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CD Review

British Music for Cello and Piano

  • William Wordsworth:
  • Nocturne, Op. 29
  • Scherzo, Op. 42
  • Sonata #2, Op. 66
  • Sonata for Solo Cello, Op. 70
  • Josef Holbrooke: Fantaisie-Sonata, Op. 19
  • William Busch:
  • Suite
  • A Memory
  • Elegy
Raphael Wallfisch, cello
Raphael Terroni, piano
British Music Society BMS436 76mins
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This fine CD brings together substantial cello works by three London-born composers who, in spite of their significant contribution to British music, remain bereft of their due critical recognition.

The earliest of William Wordsworth's four works in this recital is the Nocturne, Op. 29 which he originally composed in 1946 for "viola da gamba" and subsequently arranged for cello. The short but delightful Scherzo dates from 1949, a period during which the composer was enjoying his greatest public success. The Second Sonata, Op. 66 is probably his most important cello-piano composition and was written in 1959, the year he met Shostakovich in the USSR. The dark-hued and often depressive language of the piece seems to suggest a certain audible bond between the two composers, and its casting in a single large movement with several contrasting sections is also reminiscent of many works by the famous Russian master. The 1961 Cello Sonata, Op. 70 is in three concise movements, and is composed, to some extent, in the form of J.S. Bach's solo suites. Nonetheless, Wordsworth's independence of mind and melodic invention are clearly defined.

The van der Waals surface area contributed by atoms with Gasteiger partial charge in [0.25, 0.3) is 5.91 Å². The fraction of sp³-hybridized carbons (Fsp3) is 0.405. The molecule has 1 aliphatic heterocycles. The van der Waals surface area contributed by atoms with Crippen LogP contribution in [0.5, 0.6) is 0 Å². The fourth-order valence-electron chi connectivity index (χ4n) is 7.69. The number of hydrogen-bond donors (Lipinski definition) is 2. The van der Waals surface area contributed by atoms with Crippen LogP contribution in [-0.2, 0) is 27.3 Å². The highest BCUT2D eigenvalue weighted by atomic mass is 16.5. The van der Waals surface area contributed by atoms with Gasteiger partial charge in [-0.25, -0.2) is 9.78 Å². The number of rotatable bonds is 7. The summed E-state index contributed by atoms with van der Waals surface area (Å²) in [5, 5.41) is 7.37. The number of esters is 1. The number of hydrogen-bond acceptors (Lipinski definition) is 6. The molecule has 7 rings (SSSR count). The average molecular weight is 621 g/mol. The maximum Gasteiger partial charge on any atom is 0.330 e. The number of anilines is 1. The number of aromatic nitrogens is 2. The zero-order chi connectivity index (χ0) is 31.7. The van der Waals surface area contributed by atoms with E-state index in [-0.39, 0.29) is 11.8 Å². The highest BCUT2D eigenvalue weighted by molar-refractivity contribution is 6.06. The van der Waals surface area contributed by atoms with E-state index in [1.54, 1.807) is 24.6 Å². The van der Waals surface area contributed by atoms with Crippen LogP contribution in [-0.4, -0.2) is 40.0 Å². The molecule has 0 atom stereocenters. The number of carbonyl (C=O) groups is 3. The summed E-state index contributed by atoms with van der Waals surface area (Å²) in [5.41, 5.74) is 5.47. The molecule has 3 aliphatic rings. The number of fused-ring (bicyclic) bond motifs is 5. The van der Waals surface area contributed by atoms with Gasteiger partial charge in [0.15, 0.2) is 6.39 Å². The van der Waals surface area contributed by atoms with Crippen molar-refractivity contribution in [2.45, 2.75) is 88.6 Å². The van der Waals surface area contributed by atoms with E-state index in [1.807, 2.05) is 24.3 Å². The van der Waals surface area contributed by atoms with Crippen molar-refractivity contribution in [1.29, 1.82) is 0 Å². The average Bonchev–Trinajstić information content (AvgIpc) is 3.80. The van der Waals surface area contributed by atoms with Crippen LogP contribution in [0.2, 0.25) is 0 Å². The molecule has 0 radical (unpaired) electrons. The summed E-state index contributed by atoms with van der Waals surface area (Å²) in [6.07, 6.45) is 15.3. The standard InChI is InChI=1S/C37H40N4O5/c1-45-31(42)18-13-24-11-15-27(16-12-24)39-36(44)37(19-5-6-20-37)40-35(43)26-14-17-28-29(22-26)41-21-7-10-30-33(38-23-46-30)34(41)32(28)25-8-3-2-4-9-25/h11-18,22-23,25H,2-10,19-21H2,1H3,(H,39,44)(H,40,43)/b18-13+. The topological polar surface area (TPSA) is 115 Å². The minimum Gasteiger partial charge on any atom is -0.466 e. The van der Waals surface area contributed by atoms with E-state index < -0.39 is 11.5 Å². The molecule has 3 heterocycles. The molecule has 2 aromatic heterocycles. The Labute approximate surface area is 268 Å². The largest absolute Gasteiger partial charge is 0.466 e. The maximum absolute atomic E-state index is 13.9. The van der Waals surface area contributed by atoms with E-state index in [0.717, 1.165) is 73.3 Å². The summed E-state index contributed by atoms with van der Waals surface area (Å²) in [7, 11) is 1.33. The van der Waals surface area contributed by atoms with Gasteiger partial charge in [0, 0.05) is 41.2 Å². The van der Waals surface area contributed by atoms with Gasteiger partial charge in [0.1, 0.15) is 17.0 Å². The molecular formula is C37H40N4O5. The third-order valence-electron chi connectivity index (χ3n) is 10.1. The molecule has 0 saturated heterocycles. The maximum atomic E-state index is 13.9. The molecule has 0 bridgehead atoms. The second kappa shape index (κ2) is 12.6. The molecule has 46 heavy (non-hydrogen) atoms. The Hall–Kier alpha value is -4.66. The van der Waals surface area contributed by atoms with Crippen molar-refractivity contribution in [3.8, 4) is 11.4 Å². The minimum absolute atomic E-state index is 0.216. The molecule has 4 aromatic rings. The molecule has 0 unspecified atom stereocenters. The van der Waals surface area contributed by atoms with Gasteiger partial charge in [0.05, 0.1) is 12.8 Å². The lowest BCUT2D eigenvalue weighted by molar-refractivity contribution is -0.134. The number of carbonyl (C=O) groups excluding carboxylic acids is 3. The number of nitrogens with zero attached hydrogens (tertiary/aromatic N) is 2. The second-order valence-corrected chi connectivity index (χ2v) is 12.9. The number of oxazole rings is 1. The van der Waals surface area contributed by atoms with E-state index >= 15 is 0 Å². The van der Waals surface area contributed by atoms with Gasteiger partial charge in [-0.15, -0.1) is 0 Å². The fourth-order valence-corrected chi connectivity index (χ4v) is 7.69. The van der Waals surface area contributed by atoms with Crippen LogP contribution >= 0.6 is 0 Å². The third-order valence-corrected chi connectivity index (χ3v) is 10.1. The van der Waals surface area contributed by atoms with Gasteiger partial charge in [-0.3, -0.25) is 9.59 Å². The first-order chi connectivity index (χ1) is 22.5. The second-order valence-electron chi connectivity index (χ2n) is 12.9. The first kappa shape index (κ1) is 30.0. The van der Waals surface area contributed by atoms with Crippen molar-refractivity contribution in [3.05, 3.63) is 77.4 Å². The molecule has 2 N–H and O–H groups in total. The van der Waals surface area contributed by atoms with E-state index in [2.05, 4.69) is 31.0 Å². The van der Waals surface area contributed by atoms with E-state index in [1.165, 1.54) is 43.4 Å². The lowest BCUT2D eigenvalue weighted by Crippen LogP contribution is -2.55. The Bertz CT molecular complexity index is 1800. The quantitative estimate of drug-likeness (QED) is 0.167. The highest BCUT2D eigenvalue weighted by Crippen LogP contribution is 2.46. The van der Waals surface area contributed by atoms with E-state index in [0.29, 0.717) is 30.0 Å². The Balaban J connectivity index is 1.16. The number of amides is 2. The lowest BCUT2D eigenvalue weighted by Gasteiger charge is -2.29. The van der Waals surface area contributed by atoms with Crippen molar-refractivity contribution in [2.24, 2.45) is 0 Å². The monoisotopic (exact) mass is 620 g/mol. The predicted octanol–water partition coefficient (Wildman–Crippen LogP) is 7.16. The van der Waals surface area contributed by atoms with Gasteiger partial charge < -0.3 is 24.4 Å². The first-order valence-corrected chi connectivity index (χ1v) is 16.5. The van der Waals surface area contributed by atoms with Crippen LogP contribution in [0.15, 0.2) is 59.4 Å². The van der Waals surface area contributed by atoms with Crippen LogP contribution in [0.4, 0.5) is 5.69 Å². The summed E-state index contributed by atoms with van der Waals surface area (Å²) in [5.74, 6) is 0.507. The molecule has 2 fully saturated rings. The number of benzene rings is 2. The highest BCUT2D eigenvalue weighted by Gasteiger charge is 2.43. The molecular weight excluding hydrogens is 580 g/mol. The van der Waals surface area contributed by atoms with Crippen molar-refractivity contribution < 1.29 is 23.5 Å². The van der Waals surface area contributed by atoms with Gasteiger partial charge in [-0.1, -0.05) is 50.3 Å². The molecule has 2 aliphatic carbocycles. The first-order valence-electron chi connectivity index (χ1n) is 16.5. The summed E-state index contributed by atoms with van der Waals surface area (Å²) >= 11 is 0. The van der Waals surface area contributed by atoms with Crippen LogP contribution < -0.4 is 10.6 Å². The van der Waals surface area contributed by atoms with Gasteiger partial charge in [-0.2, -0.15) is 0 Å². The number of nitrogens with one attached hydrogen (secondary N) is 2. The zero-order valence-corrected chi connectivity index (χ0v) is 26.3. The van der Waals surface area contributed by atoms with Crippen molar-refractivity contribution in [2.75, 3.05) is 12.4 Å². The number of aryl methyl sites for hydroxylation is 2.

Composed in 1904, Josef Holbrooke's "Fantaisie-Sonate" is his most substantial work in the genre, and brilliantly reflects the composer's devotion to chamber music, which permeated practically his entire artistic career. Born of naturalized German parents, William Busch studied piano with Wilhelm, Backhaus and Egon Petri.

A student and friend of Ireland and Bush, Busch's mature idiom seems to have been influenced by these two prominent composers as well as by Finzi and Ferguson, who were also two of his close friends. The Cello Suite, his most important composition in the genre, was written in 1943 for Florence Hooton, while the two short pieces "A Memory" and "Elegy" are among Busch's last compositions, written in June and July 1944 respectively. Performances are consistently assured, and the playing is never less than absorbing. Excellent notes and sonics complete an issue worth investigating.

Copyright © 2010, Gerald Fenech.